Young football fans must wonder why commentators often fuss over the University of Miami football program. From the outside, Miami’s program looks like a classic underachiever, rather average.
The better part of a generation has passed since the Hurricanes truly were in the hunt for a national title. It has been that long since Miami was, well, MIAMI!
The Hurricanes haven’t won a conference title since they were in the old Big East. They have gone 0-for-the-ACC, no rings, no championship game appearances, not much at all.
Can first-year Coach Mark Richt change that trajectory? That’s why he was hired.
The time to begin Miami’s road back is Saturday night, when the Florida State Seminoles (3-2) visit the largely unproven Hurricanes (4-0).
Miami hasn’t beaten the Seminoles since Bobby Bowden was FSU’s head coach. Yes, Jimbo Fisher is 6-0 against the Hurricanes, the longest FSU winning streak in a series that has done more to influence the national championship than just about any other rivalry over the past 30 years of college football.
As the saying goes, it’s not a rivalry when one team wins all the games. To restore that old-time feeling — and give the Hurricanes some semblance of an identity — it’s essential that Miami prevails.
Fisher remembers his first FSU head-coaching season in 2010, when his Seminoles visited Miami as an underdog and won in smashing fashion, 45-17.
“When you play well against your rival, it’s always a great thing,’’ Fisher said. “Miami has always been a really big game for Florida State and at times Miami has had a lot of domination on (FSU) at different times.
“That was a really good win for us and it helped us to keep pushing the program forward to where we’ve gotten it now.’’
Miami should view Saturday night’s game through a similar prism.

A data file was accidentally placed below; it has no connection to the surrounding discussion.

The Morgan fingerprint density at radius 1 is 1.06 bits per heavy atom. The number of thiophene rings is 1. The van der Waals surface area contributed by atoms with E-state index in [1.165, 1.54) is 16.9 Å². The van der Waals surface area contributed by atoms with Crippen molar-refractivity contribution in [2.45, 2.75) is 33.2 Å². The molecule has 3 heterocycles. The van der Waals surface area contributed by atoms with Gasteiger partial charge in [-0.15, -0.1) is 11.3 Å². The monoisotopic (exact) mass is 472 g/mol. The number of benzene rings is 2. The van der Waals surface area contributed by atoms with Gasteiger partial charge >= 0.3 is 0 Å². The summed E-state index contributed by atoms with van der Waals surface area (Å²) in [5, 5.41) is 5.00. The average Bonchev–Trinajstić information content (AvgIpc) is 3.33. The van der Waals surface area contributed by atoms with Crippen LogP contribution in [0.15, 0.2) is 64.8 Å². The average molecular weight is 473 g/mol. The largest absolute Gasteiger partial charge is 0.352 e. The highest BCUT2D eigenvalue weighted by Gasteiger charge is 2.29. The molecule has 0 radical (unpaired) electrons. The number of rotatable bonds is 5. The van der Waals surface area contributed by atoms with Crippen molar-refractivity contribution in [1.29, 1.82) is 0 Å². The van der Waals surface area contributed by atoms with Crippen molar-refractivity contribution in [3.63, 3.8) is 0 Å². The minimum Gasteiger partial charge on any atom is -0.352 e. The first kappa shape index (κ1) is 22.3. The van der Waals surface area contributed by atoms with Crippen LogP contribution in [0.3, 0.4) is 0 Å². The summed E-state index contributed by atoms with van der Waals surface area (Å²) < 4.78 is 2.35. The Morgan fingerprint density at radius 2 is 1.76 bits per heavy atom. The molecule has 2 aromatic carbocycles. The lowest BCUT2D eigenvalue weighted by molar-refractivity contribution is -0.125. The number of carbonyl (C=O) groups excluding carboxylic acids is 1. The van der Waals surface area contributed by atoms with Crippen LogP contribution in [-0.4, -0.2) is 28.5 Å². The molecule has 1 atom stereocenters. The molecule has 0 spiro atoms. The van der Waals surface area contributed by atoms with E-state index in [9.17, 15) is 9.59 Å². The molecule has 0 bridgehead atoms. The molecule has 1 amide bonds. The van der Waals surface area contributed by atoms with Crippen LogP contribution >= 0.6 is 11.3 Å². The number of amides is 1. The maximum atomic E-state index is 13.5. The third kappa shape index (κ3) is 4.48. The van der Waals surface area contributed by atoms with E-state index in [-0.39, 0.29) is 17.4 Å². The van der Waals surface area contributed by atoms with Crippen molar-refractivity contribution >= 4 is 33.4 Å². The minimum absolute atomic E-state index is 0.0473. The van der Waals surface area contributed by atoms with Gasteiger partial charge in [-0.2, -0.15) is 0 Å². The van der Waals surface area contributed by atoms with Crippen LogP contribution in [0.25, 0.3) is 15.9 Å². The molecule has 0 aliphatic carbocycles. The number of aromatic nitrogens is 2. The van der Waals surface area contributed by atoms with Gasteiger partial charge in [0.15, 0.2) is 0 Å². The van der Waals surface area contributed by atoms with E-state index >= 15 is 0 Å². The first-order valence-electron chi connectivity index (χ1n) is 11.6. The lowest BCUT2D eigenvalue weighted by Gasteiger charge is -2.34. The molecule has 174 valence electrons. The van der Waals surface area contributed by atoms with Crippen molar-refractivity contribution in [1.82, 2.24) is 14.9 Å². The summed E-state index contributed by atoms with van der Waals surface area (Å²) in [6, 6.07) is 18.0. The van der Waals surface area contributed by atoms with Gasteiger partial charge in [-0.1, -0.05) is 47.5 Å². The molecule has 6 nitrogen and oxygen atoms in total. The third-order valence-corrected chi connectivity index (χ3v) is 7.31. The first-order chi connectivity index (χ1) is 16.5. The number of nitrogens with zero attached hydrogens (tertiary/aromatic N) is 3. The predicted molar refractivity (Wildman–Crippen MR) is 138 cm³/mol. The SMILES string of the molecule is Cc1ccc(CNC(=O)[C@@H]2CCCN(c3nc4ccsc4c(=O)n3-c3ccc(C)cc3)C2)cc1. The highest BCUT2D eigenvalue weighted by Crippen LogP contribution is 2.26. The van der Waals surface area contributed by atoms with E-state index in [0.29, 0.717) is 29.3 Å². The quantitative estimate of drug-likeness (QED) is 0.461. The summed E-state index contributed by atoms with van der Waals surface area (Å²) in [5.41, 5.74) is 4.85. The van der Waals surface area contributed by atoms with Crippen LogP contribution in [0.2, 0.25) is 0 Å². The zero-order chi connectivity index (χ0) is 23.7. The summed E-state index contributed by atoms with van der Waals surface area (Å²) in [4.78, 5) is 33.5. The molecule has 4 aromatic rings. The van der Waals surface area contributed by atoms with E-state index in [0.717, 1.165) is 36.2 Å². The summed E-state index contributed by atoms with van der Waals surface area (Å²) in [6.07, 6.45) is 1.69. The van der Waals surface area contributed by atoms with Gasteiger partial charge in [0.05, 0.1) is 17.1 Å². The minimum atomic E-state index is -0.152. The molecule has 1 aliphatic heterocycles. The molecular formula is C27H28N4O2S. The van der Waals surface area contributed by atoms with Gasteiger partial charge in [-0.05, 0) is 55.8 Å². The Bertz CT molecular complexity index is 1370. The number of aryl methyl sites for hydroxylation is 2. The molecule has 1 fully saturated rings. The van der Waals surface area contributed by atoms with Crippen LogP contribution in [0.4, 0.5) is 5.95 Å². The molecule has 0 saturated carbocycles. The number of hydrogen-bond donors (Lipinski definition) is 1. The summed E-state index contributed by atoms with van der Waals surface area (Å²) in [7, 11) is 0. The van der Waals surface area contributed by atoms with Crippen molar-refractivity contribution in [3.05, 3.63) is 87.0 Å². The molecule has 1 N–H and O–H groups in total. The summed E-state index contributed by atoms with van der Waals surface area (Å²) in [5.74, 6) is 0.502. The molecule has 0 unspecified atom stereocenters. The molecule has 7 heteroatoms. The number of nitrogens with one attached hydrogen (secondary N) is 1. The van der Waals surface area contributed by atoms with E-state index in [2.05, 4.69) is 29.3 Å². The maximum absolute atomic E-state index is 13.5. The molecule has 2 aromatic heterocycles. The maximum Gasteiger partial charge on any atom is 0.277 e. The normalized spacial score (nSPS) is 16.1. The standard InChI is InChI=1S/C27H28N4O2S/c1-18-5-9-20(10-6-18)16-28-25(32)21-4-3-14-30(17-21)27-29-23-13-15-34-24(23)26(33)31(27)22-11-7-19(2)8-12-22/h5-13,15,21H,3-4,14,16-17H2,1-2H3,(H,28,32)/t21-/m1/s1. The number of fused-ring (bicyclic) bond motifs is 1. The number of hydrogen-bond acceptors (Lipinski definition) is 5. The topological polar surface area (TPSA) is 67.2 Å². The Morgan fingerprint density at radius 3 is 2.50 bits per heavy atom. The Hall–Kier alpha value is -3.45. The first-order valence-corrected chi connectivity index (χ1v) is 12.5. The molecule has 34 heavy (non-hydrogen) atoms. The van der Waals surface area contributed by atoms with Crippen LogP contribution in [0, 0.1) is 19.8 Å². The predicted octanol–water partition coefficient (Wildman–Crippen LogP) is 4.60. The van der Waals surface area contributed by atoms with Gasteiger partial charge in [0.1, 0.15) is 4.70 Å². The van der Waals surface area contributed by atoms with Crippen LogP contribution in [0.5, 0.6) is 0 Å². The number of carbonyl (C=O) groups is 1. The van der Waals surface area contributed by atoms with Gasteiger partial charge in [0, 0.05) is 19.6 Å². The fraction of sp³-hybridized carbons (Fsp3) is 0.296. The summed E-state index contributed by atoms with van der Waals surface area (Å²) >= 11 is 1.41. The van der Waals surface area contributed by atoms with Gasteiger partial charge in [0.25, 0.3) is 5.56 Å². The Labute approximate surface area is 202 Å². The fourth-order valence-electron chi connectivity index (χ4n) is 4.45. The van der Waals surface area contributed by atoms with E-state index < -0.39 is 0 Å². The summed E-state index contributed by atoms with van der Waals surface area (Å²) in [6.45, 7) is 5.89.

It could be the kind of game to jump start a program — and maybe just the impetus Miami needs to reach a new level, an old-time level.
Richt might be in his first year as UM’s head coach, but he knows the rivalry well — from both sides. He’s a former Hurricanes quarterback, having started the 1982 game (losing against FSU 24-7). He was FSU’s longtime offensive coordinator, having helped to shape two national championship teams and a pair of Heisman Trophy-winning quarterbacks.
He has experienced the joy — and more often, the pain — of the rivalry.
“It’s mutual respect,’’ Richt said. “When I was at Florida State as a coach, we knew Miami was the real deal. And I think Miami knew Florida State was (the real deal) as well.
“There were some monumental wars that were not just determining a conference championship, but whether you were going to play in the BCS National Championship game. It was something to behold.’’
Indeed it was.
The Seminoles have veered far off their national-championship projections, having already lost ACC games against Louisville and North Carolina. They are desperate.
Miami, meanwhile, has eased to four victories against the non-murderer’s row of Florida A&M, Florida Atlantic, Appalachian State and Georgia Tech.
Without question, it’s going to get more difficult. After this weekend, the Hurricanes face North Carolina, Virginia Tech, Notre Dame and Pittsburgh in succession.
A win against the Seminoles would provide confidence and belief, justifying Miami’s No. 10 national ranking.
The Hurricanes dodge Clemson and Louisville on their league schedule, so there’s a definite opportunity to contend for the Coastal Division title and play for the program’s first ACC title.
If they can defeat the Seminoles.
It will take an old-time effort. If you ask me, Miami really hasn’t been Miami since the 2002 season, when the Hurricanes lost an epic double-overtime decision against Ohio State in the Fiesta Bowl’s national-championship game. The Hurricanes seemingly were robbed of their invincible aura that night and they’ve never quite recovered.
Now here’s a prime opportunity.
Are the Hurricanes on the way back?
Saturday night’s effort against the Seminoles will provide the answer.